Each Chicago trip, we make a point to branch out a bit, try a few places we've never been before.  We test fun cocktails, visit the buzzed-about new hot spot.  We do, however, have our standard, go-to resturants and bars that just lend the feeling of being at home.  We hit the road tonight for a week in our second city, and I can guarantee a few places you can find me...

    ** That time we randomly ran into our clients in Chicago who insisted on taking our photo because it was my 30th Birthday, and we were waiting on pizza at Giordano's **

    In Chicago, you have your pizza spot.  You don't cross borders.  You find the pizza you love the best and you stick with it and fight for it.  Some vote for Lou's, others Pizano's, some Gino's.  For us, it's Giordano's.  There's something about the strings of cheese on the first slice, the crunch of the double crust along the edge.  We may have driven all night, but if we make it before close, we stop.  Have we ordered delivery to the hotel?  Maybe.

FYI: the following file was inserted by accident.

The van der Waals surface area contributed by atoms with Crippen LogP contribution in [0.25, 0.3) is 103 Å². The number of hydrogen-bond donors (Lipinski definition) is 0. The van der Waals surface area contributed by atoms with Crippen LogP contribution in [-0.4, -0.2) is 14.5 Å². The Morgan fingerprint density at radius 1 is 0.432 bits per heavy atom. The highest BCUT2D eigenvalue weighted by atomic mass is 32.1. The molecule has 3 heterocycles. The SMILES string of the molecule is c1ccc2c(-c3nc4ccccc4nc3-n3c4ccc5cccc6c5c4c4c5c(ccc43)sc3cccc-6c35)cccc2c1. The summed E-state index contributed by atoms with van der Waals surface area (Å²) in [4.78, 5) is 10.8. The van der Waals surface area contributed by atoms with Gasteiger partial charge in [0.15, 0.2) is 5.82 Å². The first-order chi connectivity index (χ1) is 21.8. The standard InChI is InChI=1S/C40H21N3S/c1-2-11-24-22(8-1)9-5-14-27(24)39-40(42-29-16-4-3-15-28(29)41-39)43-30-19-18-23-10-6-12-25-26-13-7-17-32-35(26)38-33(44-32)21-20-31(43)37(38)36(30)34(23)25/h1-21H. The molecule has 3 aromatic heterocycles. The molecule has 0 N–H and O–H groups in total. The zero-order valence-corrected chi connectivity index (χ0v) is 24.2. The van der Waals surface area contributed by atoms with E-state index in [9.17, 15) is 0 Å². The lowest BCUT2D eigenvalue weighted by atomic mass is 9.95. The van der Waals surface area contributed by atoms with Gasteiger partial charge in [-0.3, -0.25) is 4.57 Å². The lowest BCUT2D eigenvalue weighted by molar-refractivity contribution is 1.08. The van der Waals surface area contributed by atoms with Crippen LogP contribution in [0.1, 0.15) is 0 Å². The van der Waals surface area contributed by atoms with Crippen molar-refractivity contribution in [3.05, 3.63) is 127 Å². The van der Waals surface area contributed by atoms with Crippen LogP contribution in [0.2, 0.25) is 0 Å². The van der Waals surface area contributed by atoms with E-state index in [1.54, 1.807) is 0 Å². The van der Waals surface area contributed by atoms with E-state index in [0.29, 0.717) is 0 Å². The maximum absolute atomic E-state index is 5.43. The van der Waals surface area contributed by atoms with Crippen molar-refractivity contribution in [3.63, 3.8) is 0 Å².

** Mama's Meatball Salad at Carmine's **

    Part of the Rosebud family of resturants, Carmine's is as old school Italian as it gets.  The man's go-to is a small caprese and Mama's Meatball Salad- two of their house made veal and beef meatballs along side a traditional salad.  Danny, our favorite server, reccomends mixing the two together.  It's hefty, and its a solid meal, despite being a "salad," especially when paired with a generous pour of Oban 18-year Scotch.  The vibe here is incredible- the patio opens during warmer months, offering either heat lamps or an awning, depending on what's needed, and inside, you can catch live music at the bar.  You'll definitely hear a lot of Goodfellas-esque accents, and it's those men that are the most polite.